Safety Nets Are Becoming Game Changers for Disaster Response in Southern Africa
Southern Africa has been hit by its worst drought in 35 years. An estimated 32 million people are food insecure.
Poverty is expected to rise, jeopardizing decades of hard-won developmental gains in the region.
Cash transfers have become the primary response to support the recovery of disaster-affected population.
By Andrea Vermehren, Lead Social Protection Specialist working in the Africa region
AMBOVOMBE, December 17, 2016 -- Rain- finally! A sigh of joy goes through the audience as the President of Madagascar Hery Rajaonarimampianina sets his foot on the little stage in Ambovombe, a small town in the South of Madagascar.
The President is here not for the rain but to witness the first payment of a new cash transfer program, financed by the World Bank and UNICEF, to respond to the wide-spread food insecurity and malnutrition caused by a two-year drought that has distressed large regions of Southern Africa, from Madagascar to Angola, from Ethiopia to South Africa.
Southern Africa has been hit by its worst drought in 35 years. Across the region, it is estimated that between June 2016 and March 2017, 32 million people are food insecure. The humanitarian impact extends beyond food security with reports of increased levels of malnutrition, difficulty in accessing water, higher school drop-out rates, increased incidence of communicable diseases and rural to urban migration.
Poor harvests and resulting cereal deficits have caused food prices to soar. Poverty is expected to rise, jeopardizing decades of hard-won developmental gains in the region. The countries where the impact of the drought is highest include some of the poorest countries in the world: Lesotho, Madagascar, Malawi, Mozambique, Swaziland, and Zimbabwe.
In response to this emergency, the World Bank is using its Crisis Response Window (CRW) through the Banks’ Fund for the Poorest (IDA) to provide additional financing to a number of countries, including Lesotho, Madagascar, Malawi and Mozambique to provide fast disbursements of cash transfers to the affected population. This is now possible thanks to the rise of social safety nets in Africa in recent years.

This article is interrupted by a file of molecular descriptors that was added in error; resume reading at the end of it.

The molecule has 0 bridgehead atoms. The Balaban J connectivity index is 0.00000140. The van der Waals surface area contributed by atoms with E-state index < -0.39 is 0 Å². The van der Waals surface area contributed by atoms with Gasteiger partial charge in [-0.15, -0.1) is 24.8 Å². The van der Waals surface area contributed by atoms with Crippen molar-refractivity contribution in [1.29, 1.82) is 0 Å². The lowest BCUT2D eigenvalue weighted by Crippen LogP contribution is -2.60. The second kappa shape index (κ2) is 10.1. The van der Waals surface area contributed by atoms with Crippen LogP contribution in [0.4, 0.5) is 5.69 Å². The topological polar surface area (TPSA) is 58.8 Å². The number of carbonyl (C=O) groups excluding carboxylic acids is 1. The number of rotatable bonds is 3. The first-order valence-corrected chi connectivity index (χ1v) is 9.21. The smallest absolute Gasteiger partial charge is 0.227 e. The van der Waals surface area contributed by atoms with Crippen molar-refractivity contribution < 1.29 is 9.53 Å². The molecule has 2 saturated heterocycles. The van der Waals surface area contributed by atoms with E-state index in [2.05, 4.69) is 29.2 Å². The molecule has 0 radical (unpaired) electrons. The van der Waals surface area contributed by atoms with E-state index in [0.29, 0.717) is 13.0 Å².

Many countries have put major efforts into testing and setting up cash transfer programs that are able to reach the poorest of the poor, even in remote areas, based on community and proxy-means-test selection, and using transparent payment mechanisms through financial intermediaries – mobile banking services, microfinance institutions or NGOs – to provide extreme poor households with regular income support over several years.
The programs are often linked to promoting school attendance of primary school children, participation in nutrition and health programs, or they are linked to work requirements, such as Ethiopia’s Productive Social Safety Net program reaching food insecure households during the lean season, in exchange for cash payments to beneficiaries.
It is, however, the first time, that cash transfers are being used to respond to the drought in a number of countries in Southern Africa. In fact, they have become a primary response, alongside other interventions, for governments, with support from the World Bank, to provide direct support to the disaster-affected population.
In Lesotho, an additional $20 million financing from the Bank’s Crisis Response Window to the ongoing Social Assistance Project , which supports the expansion of the Child Grants Program, an unconditional cash transfer for the poorest families, increasing beneficiaries from 27,000 to 48,000 households. In addition, the funding is used to support a comprehensive administrative reform to improve implementation.